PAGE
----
La Tuna fire becomes one of largest in Los Angeles history

A fire that has engulfed more than 5,000 acres in the Sun Valley and Burbank areas is now one of the largest blazes in Los Angeles history, with the potential to do even more damage, fire officials said Saturday.

"The biggest factor is weather and the wind," Los Angeles Fire Department Battalion Chief Ralph Terrazas said of the so-called La Tuna fire, during a news conference. "If there is no wind, this fire is relatively easy to put out. The wind changes, it changes our priorities."

Hundreds of firefighters, as well as four fixed-wing air tankers, have been battling the fire that erupted Friday around 1:25 p.m. near the 10800 block of La Tuna Canyon Road.

The fast-moving fire prompted mandatory evacuations in Burbank, Tujunga, Sunland and parts of adjacent neighborhoods.

Andrea Heintz, 78, fled from her home, where she and her husband have lived since 1970, after learning of the mandatory evacuations while watching the news, the Los Angeles Times  reported.

“It was really scary,” she said. “You didn’t realize the magnitude of it.”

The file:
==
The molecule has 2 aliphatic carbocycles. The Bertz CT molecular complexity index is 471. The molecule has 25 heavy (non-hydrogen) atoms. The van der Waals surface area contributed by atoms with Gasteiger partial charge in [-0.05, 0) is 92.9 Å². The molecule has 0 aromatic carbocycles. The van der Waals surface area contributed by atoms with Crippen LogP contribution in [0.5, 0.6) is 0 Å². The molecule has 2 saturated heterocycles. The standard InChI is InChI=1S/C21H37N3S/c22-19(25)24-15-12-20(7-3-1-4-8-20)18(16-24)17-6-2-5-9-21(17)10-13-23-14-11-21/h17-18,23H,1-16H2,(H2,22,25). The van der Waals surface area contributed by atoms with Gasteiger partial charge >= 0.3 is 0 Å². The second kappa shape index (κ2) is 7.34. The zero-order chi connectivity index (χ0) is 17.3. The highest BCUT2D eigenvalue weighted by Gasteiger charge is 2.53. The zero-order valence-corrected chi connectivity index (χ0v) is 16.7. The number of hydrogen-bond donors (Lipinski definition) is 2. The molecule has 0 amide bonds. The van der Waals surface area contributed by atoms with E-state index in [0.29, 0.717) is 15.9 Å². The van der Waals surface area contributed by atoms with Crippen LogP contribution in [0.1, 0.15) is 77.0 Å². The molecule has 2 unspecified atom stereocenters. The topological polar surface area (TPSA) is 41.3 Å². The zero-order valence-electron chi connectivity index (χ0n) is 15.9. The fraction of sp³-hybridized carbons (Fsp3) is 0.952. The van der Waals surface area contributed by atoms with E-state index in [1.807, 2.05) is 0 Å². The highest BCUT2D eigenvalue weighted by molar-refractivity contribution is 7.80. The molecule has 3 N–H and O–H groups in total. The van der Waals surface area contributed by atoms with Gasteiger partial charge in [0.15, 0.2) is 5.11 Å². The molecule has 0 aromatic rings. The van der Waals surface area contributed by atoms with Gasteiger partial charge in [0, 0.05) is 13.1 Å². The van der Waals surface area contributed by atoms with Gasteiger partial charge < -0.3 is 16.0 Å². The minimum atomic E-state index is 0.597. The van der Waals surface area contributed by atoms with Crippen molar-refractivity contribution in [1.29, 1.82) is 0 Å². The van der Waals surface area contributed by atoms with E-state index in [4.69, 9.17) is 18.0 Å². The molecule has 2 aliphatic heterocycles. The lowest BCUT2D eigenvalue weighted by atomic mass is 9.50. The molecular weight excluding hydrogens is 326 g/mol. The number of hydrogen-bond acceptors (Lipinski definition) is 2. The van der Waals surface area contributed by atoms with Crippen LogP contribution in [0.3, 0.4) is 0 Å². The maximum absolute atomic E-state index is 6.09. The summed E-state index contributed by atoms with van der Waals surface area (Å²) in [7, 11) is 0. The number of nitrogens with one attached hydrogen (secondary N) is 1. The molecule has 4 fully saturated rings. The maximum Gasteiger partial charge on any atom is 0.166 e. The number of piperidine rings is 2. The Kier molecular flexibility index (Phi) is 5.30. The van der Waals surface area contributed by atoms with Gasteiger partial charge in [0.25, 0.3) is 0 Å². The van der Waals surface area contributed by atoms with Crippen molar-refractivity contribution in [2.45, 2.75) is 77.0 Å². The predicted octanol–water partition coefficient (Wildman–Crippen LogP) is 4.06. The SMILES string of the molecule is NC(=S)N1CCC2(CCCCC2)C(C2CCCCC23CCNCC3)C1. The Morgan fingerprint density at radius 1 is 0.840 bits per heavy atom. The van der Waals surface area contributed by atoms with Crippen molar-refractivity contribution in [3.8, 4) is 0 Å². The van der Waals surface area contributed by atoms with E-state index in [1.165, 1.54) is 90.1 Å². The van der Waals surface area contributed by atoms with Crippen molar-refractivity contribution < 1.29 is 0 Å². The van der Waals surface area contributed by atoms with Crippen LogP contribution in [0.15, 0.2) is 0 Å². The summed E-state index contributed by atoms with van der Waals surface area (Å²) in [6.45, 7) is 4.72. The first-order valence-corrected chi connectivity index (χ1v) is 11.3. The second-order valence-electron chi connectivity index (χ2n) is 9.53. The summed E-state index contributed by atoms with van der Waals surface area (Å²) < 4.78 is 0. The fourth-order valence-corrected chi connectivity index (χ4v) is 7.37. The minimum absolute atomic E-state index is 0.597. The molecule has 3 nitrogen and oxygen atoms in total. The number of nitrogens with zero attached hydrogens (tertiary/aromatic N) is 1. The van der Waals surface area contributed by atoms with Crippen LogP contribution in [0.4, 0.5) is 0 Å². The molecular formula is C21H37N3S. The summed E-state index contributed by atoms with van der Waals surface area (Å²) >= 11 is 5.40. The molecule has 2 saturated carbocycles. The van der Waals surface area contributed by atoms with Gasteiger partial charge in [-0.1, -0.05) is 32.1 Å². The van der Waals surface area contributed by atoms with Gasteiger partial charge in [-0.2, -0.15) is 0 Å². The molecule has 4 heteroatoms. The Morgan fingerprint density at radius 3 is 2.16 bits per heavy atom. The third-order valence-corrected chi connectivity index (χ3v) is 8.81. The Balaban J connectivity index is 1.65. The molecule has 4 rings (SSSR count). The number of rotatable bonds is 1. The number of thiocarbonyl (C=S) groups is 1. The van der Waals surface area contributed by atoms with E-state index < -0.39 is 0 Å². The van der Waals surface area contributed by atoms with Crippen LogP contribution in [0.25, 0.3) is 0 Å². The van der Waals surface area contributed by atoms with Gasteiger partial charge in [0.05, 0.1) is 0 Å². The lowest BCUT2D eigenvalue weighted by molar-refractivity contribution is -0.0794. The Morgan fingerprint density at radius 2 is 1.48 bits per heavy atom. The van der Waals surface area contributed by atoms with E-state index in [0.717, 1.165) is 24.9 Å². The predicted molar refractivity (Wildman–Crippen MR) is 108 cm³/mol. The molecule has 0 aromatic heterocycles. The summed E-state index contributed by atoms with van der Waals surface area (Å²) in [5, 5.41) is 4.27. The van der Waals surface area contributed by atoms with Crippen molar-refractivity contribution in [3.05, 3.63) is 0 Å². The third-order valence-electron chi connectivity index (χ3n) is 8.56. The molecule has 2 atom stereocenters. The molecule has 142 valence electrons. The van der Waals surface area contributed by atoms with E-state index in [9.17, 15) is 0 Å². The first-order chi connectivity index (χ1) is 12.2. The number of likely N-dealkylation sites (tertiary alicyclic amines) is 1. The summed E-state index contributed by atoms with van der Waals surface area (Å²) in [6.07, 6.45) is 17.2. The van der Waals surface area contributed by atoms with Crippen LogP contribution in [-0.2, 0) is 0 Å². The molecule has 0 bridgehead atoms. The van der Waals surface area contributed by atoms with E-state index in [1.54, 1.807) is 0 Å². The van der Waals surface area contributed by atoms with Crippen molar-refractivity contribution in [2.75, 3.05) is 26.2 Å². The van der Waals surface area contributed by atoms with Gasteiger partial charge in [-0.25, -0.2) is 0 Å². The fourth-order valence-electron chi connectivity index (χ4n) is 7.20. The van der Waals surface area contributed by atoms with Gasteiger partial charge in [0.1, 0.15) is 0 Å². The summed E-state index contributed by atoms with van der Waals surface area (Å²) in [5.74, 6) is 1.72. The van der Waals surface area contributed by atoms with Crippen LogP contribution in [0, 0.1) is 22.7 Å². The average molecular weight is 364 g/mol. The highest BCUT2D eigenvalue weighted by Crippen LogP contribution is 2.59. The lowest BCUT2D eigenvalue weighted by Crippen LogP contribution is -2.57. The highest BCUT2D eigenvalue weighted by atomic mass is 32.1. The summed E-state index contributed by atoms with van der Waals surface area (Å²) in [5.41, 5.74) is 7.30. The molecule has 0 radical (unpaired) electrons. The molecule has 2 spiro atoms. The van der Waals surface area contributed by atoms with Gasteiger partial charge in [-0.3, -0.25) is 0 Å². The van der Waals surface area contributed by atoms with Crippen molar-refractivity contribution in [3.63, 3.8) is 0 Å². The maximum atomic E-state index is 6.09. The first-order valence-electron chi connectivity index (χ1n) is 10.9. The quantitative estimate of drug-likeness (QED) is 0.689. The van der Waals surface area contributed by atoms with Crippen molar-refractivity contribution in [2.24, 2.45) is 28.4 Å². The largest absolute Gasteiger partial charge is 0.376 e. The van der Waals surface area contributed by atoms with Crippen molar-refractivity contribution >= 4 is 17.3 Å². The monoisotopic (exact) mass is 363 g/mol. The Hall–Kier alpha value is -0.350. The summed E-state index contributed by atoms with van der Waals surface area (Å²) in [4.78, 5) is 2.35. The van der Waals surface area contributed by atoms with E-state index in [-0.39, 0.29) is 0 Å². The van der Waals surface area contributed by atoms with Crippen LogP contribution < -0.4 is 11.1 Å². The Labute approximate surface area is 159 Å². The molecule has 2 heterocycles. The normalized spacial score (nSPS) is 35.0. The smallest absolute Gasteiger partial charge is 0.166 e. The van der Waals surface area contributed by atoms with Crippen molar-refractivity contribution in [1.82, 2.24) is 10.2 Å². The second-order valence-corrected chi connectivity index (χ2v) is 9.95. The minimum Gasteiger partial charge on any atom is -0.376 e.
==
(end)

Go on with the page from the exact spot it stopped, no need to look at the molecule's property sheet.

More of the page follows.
Heintz packed up her belongings, but her husband stayed behind.

Peter Glassberg, 64, another resident in the crosshairs of the fire, stayed up all Friday night watching the flames before heading out the door at 9 a.m. Saturday, when the mandatory evacuations began.

“I looked inside and I said, ‘No, it can go, it can go,’ ” Glassberg told the L.A. Times. “It makes you face what’s important in your life.”

In response to the growing intensity of the fire, Los Angeles Mayor Eric Garcetti signed a declaration of local emergency, which prompts Gov. Jerry Brown to declare an emergency so state and federal aid can be provided to assist in battling the blaze.

In all, more than 700 homes have been evacuated, and authorities are encouraging those living in affected areas be prepared to leave, Fox 11 reported.

Due to poor air quality from the heavy smoke, authorities also urged people to stay indoors.

The last fire of this significance in the area was 30 to 40 years ago, officials said.